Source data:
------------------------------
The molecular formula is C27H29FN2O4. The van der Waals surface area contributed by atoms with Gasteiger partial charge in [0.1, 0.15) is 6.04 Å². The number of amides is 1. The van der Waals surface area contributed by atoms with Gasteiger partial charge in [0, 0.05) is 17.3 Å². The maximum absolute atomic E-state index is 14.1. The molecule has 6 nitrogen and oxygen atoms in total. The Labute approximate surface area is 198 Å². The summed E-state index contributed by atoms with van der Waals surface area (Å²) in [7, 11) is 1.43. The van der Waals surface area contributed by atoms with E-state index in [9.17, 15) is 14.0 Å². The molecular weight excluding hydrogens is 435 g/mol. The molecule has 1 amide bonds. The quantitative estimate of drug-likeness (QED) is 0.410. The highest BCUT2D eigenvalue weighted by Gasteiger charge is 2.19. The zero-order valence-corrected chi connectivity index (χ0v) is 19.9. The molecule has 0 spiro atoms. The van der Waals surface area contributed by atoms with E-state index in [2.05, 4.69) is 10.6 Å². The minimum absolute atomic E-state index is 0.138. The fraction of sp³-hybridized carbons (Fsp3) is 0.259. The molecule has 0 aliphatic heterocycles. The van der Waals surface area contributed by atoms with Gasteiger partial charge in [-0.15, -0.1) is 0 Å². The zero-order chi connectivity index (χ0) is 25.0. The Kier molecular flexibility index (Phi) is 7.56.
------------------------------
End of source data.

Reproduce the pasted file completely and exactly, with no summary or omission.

The molecular formula is C27H29FN2O4. The van der Waals surface area contributed by atoms with Gasteiger partial charge in [0.1, 0.15) is 6.04 Å². The number of amides is 1. The van der Waals surface area contributed by atoms with Gasteiger partial charge in [0, 0.05) is 17.3 Å². The maximum absolute atomic E-state index is 14.1. The molecule has 6 nitrogen and oxygen atoms in total. The Labute approximate surface area is 198 Å². The summed E-state index contributed by atoms with van der Waals surface area (Å²) in [7, 11) is 1.43. The van der Waals surface area contributed by atoms with E-state index in [9.17, 15) is 14.0 Å². The molecular weight excluding hydrogens is 435 g/mol. The molecule has 1 amide bonds. The quantitative estimate of drug-likeness (QED) is 0.410. The highest BCUT2D eigenvalue weighted by Gasteiger charge is 2.19. The zero-order valence-corrected chi connectivity index (χ0v) is 19.9. The molecule has 0 spiro atoms. The van der Waals surface area contributed by atoms with E-state index in [2.05, 4.69) is 10.6 Å². The minimum absolute atomic E-state index is 0.138. The fraction of sp³-hybridized carbons (Fsp3) is 0.259. The molecule has 0 aliphatic heterocycles. The van der Waals surface area contributed by atoms with Gasteiger partial charge in [-0.15, -0.1) is 0 Å². The zero-order chi connectivity index (χ0) is 25.0. The Kier molecular flexibility index (Phi) is 7.56.